RFID in the Healthcare Industry

RFID in the Healthcare Industry

Nebil Buyurgan (University of Arkansas, USA) and Bill C. Hardgrave (Auburn University, USA)
DOI: 10.4018/978-1-60960-487-5.ch001

Abstract

With its potential and unique uses, healthcare is one of the new sectors where RFID technology is being considered and adopted. Improving the healthcare supply chain, patient safety, and monitoring of critical processes are some of the key drivers that motivate healthcare industry participants to invest in this technology. Many forward-looking healthcare organizations have already put the potential of RFID into practice and are realizing the benefits of it. This study examines these empirical applications and provides a framework of current RFID implementations in healthcare industry and opportunities for continued applications. The framework also presents a categorical analysis of the benefits that have been observed by the healthcare industry. In addition, major implementation challenges are discussed. The framework suggests asset management, inventory management, authenticity management, identity management, and process management are the broad areas in which RFID adoptions can be categorized. Even though this categorization captures most of the current and potential research, more empirical studies and evaluations are needed and more applied investigations have to be conducted on integrating the technology within the industry in order to fully utilize RFID.
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Rfid Technology Background

Radio Frequency Identification is a data collection technology that utilizes wireless radio communication (radio frequency signals) to identify, track, and categorize objects (see Figure 1). The basic RFID system consists of three main components:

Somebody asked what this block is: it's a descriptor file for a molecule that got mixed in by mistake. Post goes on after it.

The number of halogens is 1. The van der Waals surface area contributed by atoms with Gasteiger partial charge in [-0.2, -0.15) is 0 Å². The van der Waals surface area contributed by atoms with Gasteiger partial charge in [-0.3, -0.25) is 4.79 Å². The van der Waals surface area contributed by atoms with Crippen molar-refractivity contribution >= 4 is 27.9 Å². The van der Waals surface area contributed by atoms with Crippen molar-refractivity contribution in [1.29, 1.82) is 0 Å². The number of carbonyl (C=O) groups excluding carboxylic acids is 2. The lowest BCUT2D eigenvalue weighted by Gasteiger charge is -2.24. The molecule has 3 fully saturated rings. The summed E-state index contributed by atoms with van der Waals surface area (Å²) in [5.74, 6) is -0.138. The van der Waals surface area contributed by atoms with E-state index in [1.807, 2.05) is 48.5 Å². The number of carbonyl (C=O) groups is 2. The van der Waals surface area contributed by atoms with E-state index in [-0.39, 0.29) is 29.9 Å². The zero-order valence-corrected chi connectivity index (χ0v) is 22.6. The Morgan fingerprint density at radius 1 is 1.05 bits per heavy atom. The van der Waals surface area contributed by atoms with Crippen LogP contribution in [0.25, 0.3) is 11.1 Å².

Figure 1.

Object/device interactions in an RFID system

  • The RFID reader, which by itself contains the processing unit, antennas, and the cables joining them; its main task is to send electromagnetic waves to the surrounding environment and listen for electromagnetic responses from the RFID tags. Upon receipt of the tags’ data, the reader submits the RFID reads to the target database.

  • The RFID tag, which is a microchip bound to a small antenna, transmits the data stored in it as the electromagnetic response to the reader.

  • The database where all the raw read data is to be amassed, and ultimately converted into meaningful numbers and patterns.

This system can be extended with a set of middleware devices, a variety of soft-controllers, a network of readers, and a powerful database management system to ease data-acquisition and data-management in a large information system (Lehlou et al., 2009).

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